Natural Remedies for Nappy Rash

I posted recently about the nappy rash Tom developed due to being left too long in a dirty nappy at nursery. Whilst the easiest thing to do for nappy rash is to give babies plenty of nappy free time, this was so bad that I did want to help the healing along a little.

I prefer, where possible, to reach for homemade natural remedies over shop-bought ones. They do have to work, of course – I am not about to leave my child in pain just because I’ve decided that I am vaguely uneasy about using sudocrem (or whatever).

Fortunately, there are some quite effective natural remedies for nappy rash. And best of all, they are things that many households have lying around anyway. Because Tom very rarely gets nappy rash, we are more likely to have these options to hand than nappy cream. Here are a few things that we have found especially effective:

Bicarb of soda (also known as baking soda)

I’ve heard that some people use this as a paste at every nappy change, but we have other things we use at changes. Instead, we put 2 teaspoons of bicarb into Tom’s evening bath. Because it is an alkali, it neutralises any acid from the wee or poo (if, for example, the baby has been eating lots of fruit). It also discourages yeast and bacteria, which helps to combat infections underlying the rash.

Tea Tree Oil

Tea tree oil is a naturally anti-bacterial and anti-fungal. We use it to neutralise odours from the nappy bin, so always have some in the house. For nappy rash, we mix one drop with a tablespoon of sunflower oil and rub it (gently) into the skin under the nappy area. As well as fighting off any bacteria or yeast, the oil helps to prevent moisture from the urine reaching the skin, in much the same way a barrier cream does. You could use coconut oil instead of the sunflower oil. It is another anti-fungal, anti-bacterial ingredient and very good for moisturising dry skin.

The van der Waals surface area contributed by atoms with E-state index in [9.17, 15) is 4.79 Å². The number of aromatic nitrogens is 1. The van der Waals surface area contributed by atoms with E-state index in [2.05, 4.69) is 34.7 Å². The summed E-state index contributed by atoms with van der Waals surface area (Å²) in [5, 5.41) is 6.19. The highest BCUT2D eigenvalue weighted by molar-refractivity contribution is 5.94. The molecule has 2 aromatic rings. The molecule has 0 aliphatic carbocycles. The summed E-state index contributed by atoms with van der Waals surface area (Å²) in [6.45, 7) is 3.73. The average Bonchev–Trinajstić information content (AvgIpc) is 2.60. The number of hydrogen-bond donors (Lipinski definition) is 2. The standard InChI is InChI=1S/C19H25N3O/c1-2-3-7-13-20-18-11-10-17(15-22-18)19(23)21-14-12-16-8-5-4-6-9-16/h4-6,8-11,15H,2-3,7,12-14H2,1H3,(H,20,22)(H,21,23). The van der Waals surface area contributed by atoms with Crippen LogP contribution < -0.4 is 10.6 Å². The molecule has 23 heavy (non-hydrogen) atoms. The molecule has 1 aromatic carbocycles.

Chamomile & Honey Tea with Lavender Oil

This is something we use all the time, not just for nappy rash. We use washable wipes on Tom, rather than wet wipes. About once a week, I make up a solution of chamomile and honey tea, sunflower oil, and a couple of drops of lavender oil. This goes in a spray bottle and is sprayed on the nappy area every nappy change. Lavender has anti-inflammatory properties and is sometimes used to treat burns, so is perfect for nappy rash. Honey is anti-bacterial, and chamomile is soothing. When Tom was little, his tummy button got a little bit infected after the umbilical cord stump fell off. Whilst we were waiting for a doctor’s appointment, I used this mix to wash the area and the infection cleaned up in under 24 hours – no need to go to our GP after all.

These are the remedies we’ve used ourselves at home. With these, Tom’s recent rash was significantly improved after 24 hours and gone within 72 hours. I’ve also seen Oatmeal baths recommended but we haven’t tried them ourselves yet.

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One thought on “Natural Remedies for Nappy Rash

  1. Thanks for writing this post. I’m currently pregnant and am researching natural remedies for the issues we may come across as new parents. Please consider following my page. I post about natural remedies for families. Thank you!

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